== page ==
I walked around and observed, pretending I was a feudal lord of a different époque and that all the shoppers, these girls and gays in their opulent little outfits, were my beautiful serfs. I said hello to Sally and locked eyes with Tommy Dorfman. I saw on social media later that day that Chelsea Manning had been there too—the Daily Mail had written about it, calling her a “35-year old security consultant.” I leafed through Lynn Yaeger’s rack of Comme des Garçons skirts and briefly considered buying a see-through purple Gucci blouse from Sally. I ended up making two important purchases, both from Chloë’s rack: the baroque horseback-riding thing and this gorgeous sleeveless Victorian blouse with a high neck, priced at sixty-five dollars. Then I was shepherded outside by a crowd-control person who gently suggested leaving now that I had completed my shopping. 

The line was still incredibly long—only forty-five minutes had passed. A frantic British woman in hangover sunglasses came up to me and asked if I thought there would still be clothing if she got in line now. I said probably not. What I wanted to say was: Save yourself babe, it is really crazy in there.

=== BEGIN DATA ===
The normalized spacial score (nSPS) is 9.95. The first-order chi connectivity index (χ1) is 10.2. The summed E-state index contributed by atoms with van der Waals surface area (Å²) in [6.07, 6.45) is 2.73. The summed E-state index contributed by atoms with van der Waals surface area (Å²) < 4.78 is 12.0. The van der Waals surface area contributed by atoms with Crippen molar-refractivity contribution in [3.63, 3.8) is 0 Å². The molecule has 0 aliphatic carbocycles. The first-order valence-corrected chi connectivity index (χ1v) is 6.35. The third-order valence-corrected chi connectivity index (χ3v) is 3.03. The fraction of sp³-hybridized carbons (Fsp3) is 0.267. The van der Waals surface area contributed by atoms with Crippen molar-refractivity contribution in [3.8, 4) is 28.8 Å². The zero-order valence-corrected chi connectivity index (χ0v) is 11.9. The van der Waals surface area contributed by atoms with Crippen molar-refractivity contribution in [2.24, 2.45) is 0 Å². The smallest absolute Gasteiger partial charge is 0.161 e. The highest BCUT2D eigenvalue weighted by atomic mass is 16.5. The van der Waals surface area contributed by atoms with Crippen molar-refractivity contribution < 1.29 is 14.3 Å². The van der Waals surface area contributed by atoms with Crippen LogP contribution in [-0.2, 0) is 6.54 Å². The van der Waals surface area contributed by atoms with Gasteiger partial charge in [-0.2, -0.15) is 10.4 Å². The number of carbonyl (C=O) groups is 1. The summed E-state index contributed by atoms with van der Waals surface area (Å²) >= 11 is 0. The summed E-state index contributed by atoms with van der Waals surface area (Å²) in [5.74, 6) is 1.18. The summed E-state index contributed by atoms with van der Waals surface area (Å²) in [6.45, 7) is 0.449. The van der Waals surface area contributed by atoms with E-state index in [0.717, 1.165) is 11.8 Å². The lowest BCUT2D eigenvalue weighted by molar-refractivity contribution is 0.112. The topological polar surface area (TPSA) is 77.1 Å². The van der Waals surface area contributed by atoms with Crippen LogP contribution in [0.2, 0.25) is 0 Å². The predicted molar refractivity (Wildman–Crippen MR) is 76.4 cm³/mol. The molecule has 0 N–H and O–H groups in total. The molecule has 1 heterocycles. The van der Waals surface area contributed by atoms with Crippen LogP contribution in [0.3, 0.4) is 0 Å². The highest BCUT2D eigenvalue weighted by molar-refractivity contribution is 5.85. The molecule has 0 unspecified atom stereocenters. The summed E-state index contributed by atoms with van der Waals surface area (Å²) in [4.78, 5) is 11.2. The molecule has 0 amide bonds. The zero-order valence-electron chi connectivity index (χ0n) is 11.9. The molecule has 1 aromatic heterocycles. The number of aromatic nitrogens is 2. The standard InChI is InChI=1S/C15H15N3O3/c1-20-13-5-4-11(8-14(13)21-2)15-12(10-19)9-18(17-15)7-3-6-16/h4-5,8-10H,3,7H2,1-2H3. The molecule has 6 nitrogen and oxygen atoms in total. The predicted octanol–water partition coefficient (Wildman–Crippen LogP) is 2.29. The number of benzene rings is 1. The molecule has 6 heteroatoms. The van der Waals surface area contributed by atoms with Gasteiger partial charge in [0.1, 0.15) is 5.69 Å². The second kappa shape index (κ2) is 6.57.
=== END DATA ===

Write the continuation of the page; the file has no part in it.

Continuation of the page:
We left, and Anika and I walked into the Village. I stepped inside of a café bathroom to change into my new riding suit thing and splash cold water on my face. The buzz of my morning caffeine had dulled and I now felt exhausted leaving the Sale of the Century. I got on the F train to go to Red Hook and when it went above ground at Smith and Ninth Street suddenly it was summer and the music in my headphones was Prefab Sprout and New York looked like a big fantasy snow globe that you could buy at a gas station somewhere very far away. As it turned out Ihad stayed up until 5 A.M. the night before and slept with my ex-boyfriend; I texted him a procedural question about what had happened and he said that twenty-seven was going to be the best year of my life. And how could it not be? I had my new clothes. I was living in Chloë’s New York.


Sophie Frances Kemp is a writer in Brooklyn, originally from Schenectady, New York. She has published non-fiction in GQ, Vogue, and The Nation, and fiction in The Baffler and Forever. She has a forthcoming novel called Paradise Logic.